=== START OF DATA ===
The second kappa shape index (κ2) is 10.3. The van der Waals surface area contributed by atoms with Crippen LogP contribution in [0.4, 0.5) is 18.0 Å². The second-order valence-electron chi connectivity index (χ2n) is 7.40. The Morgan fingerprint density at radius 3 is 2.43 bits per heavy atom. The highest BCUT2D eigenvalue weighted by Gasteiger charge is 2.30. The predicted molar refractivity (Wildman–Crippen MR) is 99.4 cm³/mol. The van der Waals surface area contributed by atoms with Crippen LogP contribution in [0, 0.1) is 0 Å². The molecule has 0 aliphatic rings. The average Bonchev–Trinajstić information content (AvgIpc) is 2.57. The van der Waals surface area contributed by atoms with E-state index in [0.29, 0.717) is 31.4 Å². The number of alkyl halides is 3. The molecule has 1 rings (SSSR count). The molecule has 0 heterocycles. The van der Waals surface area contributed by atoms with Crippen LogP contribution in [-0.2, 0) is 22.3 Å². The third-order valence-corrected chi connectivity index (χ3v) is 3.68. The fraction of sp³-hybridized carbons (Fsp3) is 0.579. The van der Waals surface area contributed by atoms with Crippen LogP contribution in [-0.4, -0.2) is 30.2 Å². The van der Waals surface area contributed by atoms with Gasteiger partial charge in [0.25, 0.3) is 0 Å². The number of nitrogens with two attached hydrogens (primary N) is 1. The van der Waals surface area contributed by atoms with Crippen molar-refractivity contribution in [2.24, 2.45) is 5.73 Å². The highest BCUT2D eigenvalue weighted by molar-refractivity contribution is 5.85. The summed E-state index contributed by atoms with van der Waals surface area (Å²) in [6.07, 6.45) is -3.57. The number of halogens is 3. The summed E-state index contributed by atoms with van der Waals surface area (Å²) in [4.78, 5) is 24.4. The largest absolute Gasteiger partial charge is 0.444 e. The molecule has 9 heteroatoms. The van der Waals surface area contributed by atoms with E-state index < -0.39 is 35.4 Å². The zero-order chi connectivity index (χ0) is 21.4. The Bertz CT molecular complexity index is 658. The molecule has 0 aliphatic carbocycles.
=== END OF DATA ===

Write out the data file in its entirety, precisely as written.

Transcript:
The second kappa shape index (κ2) is 10.3. The van der Waals surface area contributed by atoms with Crippen LogP contribution in [0.4, 0.5) is 18.0 Å². The second-order valence-electron chi connectivity index (χ2n) is 7.40. The Morgan fingerprint density at radius 3 is 2.43 bits per heavy atom. The highest BCUT2D eigenvalue weighted by Gasteiger charge is 2.30. The predicted molar refractivity (Wildman–Crippen MR) is 99.4 cm³/mol. The van der Waals surface area contributed by atoms with Crippen LogP contribution in [0, 0.1) is 0 Å². The molecule has 0 aliphatic rings. The average Bonchev–Trinajstić information content (AvgIpc) is 2.57. The van der Waals surface area contributed by atoms with E-state index in [0.29, 0.717) is 31.4 Å². The number of alkyl halides is 3. The molecule has 1 rings (SSSR count). The molecule has 0 heterocycles. The van der Waals surface area contributed by atoms with Crippen LogP contribution in [-0.2, 0) is 22.3 Å². The third-order valence-corrected chi connectivity index (χ3v) is 3.68. The fraction of sp³-hybridized carbons (Fsp3) is 0.579. The van der Waals surface area contributed by atoms with Crippen LogP contribution in [-0.4, -0.2) is 30.2 Å². The van der Waals surface area contributed by atoms with Gasteiger partial charge in [0.25, 0.3) is 0 Å². The number of nitrogens with two attached hydrogens (primary N) is 1. The van der Waals surface area contributed by atoms with Crippen molar-refractivity contribution in [2.24, 2.45) is 5.73 Å². The highest BCUT2D eigenvalue weighted by molar-refractivity contribution is 5.85. The summed E-state index contributed by atoms with van der Waals surface area (Å²) in [6.07, 6.45) is -3.57. The number of halogens is 3. The summed E-state index contributed by atoms with van der Waals surface area (Å²) in [4.78, 5) is 24.4. The largest absolute Gasteiger partial charge is 0.444 e. The molecule has 9 heteroatoms. The van der Waals surface area contributed by atoms with E-state index < -0.39 is 35.4 Å². The zero-order chi connectivity index (χ0) is 21.4. The Bertz CT molecular complexity index is 658. The molecule has 0 aliphatic carbocycles.